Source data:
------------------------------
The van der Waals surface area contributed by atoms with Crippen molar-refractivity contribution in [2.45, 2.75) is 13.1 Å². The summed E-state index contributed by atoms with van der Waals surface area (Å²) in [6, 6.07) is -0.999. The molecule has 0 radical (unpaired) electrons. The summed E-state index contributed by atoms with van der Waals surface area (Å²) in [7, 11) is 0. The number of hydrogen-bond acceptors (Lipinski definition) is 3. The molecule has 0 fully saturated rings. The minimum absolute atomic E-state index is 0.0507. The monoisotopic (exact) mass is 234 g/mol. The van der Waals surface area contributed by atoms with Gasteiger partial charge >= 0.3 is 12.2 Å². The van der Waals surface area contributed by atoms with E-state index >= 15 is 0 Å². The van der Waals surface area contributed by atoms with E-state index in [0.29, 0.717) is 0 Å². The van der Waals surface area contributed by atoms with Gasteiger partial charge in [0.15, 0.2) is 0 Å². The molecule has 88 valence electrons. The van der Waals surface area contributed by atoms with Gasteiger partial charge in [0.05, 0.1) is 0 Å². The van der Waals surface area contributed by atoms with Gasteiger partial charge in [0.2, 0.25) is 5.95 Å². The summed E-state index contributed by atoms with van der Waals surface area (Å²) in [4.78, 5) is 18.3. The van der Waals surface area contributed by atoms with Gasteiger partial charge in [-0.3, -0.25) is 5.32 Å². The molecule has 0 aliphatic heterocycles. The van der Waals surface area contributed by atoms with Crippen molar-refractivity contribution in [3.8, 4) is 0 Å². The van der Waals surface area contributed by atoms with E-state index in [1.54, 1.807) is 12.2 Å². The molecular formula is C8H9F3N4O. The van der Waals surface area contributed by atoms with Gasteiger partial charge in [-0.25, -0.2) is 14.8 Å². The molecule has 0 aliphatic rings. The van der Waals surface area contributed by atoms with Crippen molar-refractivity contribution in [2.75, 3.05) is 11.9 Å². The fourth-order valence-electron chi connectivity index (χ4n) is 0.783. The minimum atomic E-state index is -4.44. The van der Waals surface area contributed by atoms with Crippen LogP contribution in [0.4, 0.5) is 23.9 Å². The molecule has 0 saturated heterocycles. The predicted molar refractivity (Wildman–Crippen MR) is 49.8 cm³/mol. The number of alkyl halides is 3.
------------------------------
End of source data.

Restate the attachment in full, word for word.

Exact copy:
The van der Waals surface area contributed by atoms with Crippen molar-refractivity contribution in [2.45, 2.75) is 13.1 Å². The summed E-state index contributed by atoms with van der Waals surface area (Å²) in [6, 6.07) is -0.999. The molecule has 0 radical (unpaired) electrons. The summed E-state index contributed by atoms with van der Waals surface area (Å²) in [7, 11) is 0. The number of hydrogen-bond acceptors (Lipinski definition) is 3. The molecule has 0 fully saturated rings. The minimum absolute atomic E-state index is 0.0507. The monoisotopic (exact) mass is 234 g/mol. The van der Waals surface area contributed by atoms with Gasteiger partial charge >= 0.3 is 12.2 Å². The van der Waals surface area contributed by atoms with E-state index >= 15 is 0 Å². The van der Waals surface area contributed by atoms with E-state index in [0.29, 0.717) is 0 Å². The van der Waals surface area contributed by atoms with Gasteiger partial charge in [0.15, 0.2) is 0 Å². The molecule has 88 valence electrons. The van der Waals surface area contributed by atoms with Gasteiger partial charge in [0.05, 0.1) is 0 Å². The van der Waals surface area contributed by atoms with Gasteiger partial charge in [0.2, 0.25) is 5.95 Å². The summed E-state index contributed by atoms with van der Waals surface area (Å²) in [4.78, 5) is 18.3. The van der Waals surface area contributed by atoms with Gasteiger partial charge in [-0.3, -0.25) is 5.32 Å². The molecule has 0 aliphatic heterocycles. The van der Waals surface area contributed by atoms with Crippen molar-refractivity contribution in [3.8, 4) is 0 Å². The van der Waals surface area contributed by atoms with E-state index in [1.54, 1.807) is 12.2 Å². The molecular formula is C8H9F3N4O. The van der Waals surface area contributed by atoms with Gasteiger partial charge in [-0.25, -0.2) is 14.8 Å². The molecule has 0 aliphatic rings. The van der Waals surface area contributed by atoms with Crippen molar-refractivity contribution in [2.75, 3.05) is 11.9 Å². The fourth-order valence-electron chi connectivity index (χ4n) is 0.783. The minimum atomic E-state index is -4.44. The van der Waals surface area contributed by atoms with Crippen LogP contribution in [0.4, 0.5) is 23.9 Å². The molecule has 0 saturated heterocycles. The predicted molar refractivity (Wildman–Crippen MR) is 49.8 cm³/mol. The number of alkyl halides is 3.